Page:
Will had a great time, but we were one of the first families to leave, because we had to get Will back home to get ready for swimming—on Saturday afternoon he started semi-private swim lessions (sharing with his friend Erica) with an Emory student who is on the swim team. He had a ball here too—he really, really loves the water, the point where I'm starting to feel badly that we haven't spent more time near lakes and pools so he could really start to learn to swim (when we ask him what's the favorite of all the activities he's ever done, he always says swimming). But swimming is a pretty big thing here, and I think he'll be old enough to join a swim team next year, so as long as we keep him in lessons until he actually knows how to swim, he should be able to spend as much time in the water as he wants.

To round out the weekend activities, we had soccer practice on Sunday afternoon, with Anton's dad, me and Erica's mom all pitching in to coach since our team wasn't assigned one. Will was definitely more into the game than he was last year (his first season), but he still had a tendency to lose track of the ball and wander off from the action.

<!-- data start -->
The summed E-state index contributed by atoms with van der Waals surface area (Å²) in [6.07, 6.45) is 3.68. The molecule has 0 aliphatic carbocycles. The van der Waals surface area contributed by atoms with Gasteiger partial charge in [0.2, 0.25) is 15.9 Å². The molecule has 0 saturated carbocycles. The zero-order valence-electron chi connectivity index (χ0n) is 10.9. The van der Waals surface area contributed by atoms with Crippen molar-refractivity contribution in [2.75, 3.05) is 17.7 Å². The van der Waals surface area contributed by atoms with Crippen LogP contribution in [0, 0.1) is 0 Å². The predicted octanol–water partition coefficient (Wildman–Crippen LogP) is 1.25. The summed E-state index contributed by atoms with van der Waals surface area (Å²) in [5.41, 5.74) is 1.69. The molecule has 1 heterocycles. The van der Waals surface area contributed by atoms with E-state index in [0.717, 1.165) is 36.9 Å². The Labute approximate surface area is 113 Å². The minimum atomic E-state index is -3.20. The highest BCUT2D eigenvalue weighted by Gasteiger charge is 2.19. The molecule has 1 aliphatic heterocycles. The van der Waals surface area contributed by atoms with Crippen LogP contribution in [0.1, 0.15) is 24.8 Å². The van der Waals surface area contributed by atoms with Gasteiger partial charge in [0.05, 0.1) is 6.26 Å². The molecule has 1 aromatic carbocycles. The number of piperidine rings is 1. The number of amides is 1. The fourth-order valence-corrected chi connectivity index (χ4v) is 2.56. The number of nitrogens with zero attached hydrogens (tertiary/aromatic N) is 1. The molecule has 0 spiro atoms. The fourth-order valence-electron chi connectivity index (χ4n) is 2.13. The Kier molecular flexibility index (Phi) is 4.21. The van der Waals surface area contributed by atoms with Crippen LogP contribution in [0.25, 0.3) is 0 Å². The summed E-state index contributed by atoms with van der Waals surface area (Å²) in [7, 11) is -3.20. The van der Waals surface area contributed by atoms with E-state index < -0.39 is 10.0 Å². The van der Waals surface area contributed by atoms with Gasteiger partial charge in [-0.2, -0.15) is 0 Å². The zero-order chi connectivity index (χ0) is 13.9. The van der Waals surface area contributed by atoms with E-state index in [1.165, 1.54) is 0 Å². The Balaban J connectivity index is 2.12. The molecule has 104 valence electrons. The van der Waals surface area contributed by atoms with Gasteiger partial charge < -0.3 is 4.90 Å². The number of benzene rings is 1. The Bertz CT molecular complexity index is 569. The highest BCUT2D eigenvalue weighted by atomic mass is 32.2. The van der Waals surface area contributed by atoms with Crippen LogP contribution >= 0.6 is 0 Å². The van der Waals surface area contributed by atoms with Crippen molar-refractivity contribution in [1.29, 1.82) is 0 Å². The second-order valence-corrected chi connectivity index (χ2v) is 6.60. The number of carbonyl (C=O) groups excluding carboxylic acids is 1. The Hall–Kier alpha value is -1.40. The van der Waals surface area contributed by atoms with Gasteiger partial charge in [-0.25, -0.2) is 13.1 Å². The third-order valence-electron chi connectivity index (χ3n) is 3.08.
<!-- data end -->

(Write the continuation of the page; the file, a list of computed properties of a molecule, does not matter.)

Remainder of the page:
But the team is made up entirely of his friends from school, so hopefully he'll engage more, especially if most of them are really into it. The only potential problem with this is that his best friend Zachary is also on the team, and those two together tend to reinforce each other's acting out and not listening tendencies. Don't get me wrong, he's a great kid, and we're glad that he and Will are such good buddies, but on the soccer field, they were much more interested in playing their school games than they were in running drills or playing soccer.